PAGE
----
100 for 100 Series: Holly Reynolds | Wates

Equality of opportunity for everyone is essential for businesses to thrive. For 2019 International Woman’s Day, Holly Reynolds shares what #balanceforbetter means to her.

Holly Reynolds - Business Management Trainee, Wates Living Space

 

Introduce yourself for us

My name is Holly Reynolds, I am 19 years old and I am a Business Management trainee currently working for Wates Living Space in the Midlands, maintaining social housing.  My trainee scheme allows me to explore different areas of the business, working six months in commercial and six months in productionAt the end of the two-year programme I can choose to apply for the role of either an assistant Quantity Surveyor (if I choose the commercial route) or a section manager if (I choose to go down the production path).

How long have you been in your current role?

I joined Wates as a school leaver in September 2018, and have been in my role around 7 months now.

What brought you to Wates?  

After completing my A levels I knew I wanted to gain a higher level apprenticeship, as opposed to going to University, so I applied to various large companies that provided this type of scheme. Wates stood out to me as they offered a scheme which would fund my degree whilst providing on-the-job experience. Before applying to Wates, I had never really thought about the construction industry being a career option, but I knew that I wanted to go into management.

After researching Wates, I was initially attracted to the company’s ethos, ‘It’s about people’.  The assessment centre confirmed to me that this was the company I wanted to be working for. When I went for my interview, everyone put me at ease straight away, and even though it was an intense day in terms of the pressure of securing the job, the atmosphere was friendly and welcoming as if the assessors wanted you to do well.

What advice would you give to women entering the industry?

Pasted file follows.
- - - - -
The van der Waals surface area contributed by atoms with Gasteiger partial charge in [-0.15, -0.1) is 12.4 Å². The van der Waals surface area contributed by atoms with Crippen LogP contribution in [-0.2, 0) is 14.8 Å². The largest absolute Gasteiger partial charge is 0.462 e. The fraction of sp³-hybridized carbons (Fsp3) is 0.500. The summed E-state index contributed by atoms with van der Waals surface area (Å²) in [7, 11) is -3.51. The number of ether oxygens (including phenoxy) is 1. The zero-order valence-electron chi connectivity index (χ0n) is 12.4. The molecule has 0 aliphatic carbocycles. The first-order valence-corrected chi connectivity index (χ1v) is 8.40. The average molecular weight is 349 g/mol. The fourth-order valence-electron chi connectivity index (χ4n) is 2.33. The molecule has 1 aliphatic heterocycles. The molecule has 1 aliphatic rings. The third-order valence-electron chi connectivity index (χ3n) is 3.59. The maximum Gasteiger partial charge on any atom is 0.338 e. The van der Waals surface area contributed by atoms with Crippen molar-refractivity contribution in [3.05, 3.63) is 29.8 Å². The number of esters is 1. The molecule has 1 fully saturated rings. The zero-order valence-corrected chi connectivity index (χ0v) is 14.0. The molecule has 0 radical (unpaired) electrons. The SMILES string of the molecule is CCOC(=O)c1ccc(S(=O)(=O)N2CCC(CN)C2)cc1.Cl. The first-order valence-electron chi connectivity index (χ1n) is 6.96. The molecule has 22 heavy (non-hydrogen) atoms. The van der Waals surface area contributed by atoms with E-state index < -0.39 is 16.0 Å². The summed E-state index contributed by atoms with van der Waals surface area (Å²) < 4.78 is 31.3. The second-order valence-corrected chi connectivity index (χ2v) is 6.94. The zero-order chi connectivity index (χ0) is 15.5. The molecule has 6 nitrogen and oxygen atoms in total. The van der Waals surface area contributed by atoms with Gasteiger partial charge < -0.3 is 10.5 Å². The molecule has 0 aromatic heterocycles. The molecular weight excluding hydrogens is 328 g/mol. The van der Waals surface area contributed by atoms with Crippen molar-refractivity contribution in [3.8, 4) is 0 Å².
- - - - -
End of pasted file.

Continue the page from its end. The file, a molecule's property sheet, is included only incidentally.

I would advise any woman in the industry to remain confident in your ability and to push yourself outside of your comfort zone.  There is so much opportunity for women in this industry; you just have to take it.

Who are your role models?

I have always seen Karen Brady as an inspirational business woman. Growing up, I was a big fan of The Apprentice, on which she was the only female judge.  Known as the ‘First Lady of Football’ due to being the former MD of Birmingham City F.C., I felt inspired by her in terms of breaking gender stereotypes. I think it’s great how she made her mark in a male-dominated industry and proved that women are just as capable in management as men.

This year the theme of International Women’s Day is Balance for Better. What does this mean for you personally?

The first thing that springs to mind is that the construction industry will benefit from a more balanced workforce as this will help to improve the company’s image with the public, as well as with investors.  A mixture of both sexes will only aid the industry, as women provide a wider range of perspectives and insights. Women are also more likely to promote other women as they are more likely to recognise qualities in them that could benefit the way that the business is run, which helps to increase the retention of staff.  In addition to this, the more women who consider the construction industry as an option, the more jobs will be filled in an industry that has a skills shortage I think this is a great theme to continue with.

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